No wonder Veolia would rather collect the grass.
The weight effect is highlighted in the graph below taken from a DEFRA report from 14 February 2019 which shows the relative tonnages of waste collected in 2016.
In terms of collection, grass wins easily over plastic in terms of weight so there is no motivation to increase the amount of plastic that is recycled when collecting grass is a much easier way for authorities to meet their targets.
Is Biodegradable/Biobased Plastic the Solution?
This sounds promising but all is not straightforward here as really there are two types of biodegradable plastics:
1. those that will naturally degrade in soil
2. those that need very specific conditions such as an elevated temperature in the absence of air.
And biobased plastics again have two different definitions:
1. where the chemicals required to make the plastic are derived from naturally grown products (one of these is the Brazilian Braskem process that converts sugarcane to ethanol and then to polyethylene which could be used in plastic films). However, these products are confusingly not biodegradable!
2. where chemicals are used which will eventually biodegrade (a useful example here is associated with medicine where temporary use inside the body of such a plastic will end up being dissolved and avoid further surgery).
It is clear that there are almost as many types of plastic as there are types of trees. And even splitting it down to packaging there is still a very wide variety.
West Berkshire Council’s Plastic Recycling Policy
Here I disagree with WBC’s very selective policy of only collecting plastic bottles which are predominantly made from High Density Polyethylene (HDPE) and PET with still a few made from flexible PVC.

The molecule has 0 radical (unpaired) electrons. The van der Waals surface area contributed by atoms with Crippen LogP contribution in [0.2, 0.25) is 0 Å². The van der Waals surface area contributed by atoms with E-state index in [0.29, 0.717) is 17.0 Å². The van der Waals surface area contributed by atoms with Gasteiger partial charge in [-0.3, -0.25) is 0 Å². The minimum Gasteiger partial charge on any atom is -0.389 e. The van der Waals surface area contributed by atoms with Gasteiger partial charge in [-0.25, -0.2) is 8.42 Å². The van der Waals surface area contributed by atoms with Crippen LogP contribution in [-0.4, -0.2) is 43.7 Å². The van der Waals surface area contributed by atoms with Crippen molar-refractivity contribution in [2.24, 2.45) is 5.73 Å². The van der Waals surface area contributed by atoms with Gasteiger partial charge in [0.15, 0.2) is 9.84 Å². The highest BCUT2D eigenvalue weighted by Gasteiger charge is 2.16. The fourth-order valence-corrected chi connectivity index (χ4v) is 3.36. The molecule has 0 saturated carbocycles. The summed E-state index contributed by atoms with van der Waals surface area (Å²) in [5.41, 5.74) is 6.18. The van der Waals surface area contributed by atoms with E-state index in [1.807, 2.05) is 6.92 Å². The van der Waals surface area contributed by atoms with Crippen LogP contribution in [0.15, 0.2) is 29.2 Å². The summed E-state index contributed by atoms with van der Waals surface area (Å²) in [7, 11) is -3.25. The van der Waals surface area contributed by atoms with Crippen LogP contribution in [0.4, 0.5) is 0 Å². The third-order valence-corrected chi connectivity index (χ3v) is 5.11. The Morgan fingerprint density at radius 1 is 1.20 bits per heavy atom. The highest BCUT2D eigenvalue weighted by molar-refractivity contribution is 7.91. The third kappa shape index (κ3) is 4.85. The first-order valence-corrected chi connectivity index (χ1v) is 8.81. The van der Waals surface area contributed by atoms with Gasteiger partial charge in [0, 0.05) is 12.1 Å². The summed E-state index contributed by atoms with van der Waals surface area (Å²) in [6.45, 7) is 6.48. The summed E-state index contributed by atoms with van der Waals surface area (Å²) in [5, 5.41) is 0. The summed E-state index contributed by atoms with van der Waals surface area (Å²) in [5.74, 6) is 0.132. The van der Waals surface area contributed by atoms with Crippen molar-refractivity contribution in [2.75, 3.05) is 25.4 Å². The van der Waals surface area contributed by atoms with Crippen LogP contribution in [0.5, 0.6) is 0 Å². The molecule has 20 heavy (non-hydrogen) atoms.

They have the distinctive property which is THEY CAN BE SOLD whilst it is not possible for other forms of plastic waste products! I have been reliably informed that this is the reason why WBC only collect bottles.
The reality in West Berkshire, however, is that many residents put many different kinds of plastic in their green bins, not just bottle-shaped plastic as requested by Veolia. And we have evidence that Veolia might actually be sending this non-bottle shaped plastic to their facilities in Hampshire that burn waste to make energy (because there are no landfills in Hampshire):
Questions and Answers Executive Thursday, 20th December, 2018
Question submitted to the Portfolio Holder for Planning, Housing and Waste by Ms Carolyne Culver:
“What happens to the contents of the green recycling bag if it is contaminated with plastics that cannot be recycled – e.g. bottle tops, margarine tubs etc?”
The Portfolio Holder for Planning, Housing and Waste answered:
… Contamination from non-bottle plastics such as most tubs and trays, bottle tops, hard plastics such as plant pots or toys, cling film and polystyrene are removed during the process at Padworth and sent to an energy from waste facility for disposal..
We will be asking Veolia to comment on why they don’t officially admit to processing all plastics collected from West Berkshire residents. It is time for WBC to wake up and put pressure on Veolia (who has a longterm 25 year contract with WBC) to officially collect ALL plastics from West Berkshire to keep them out of landfill.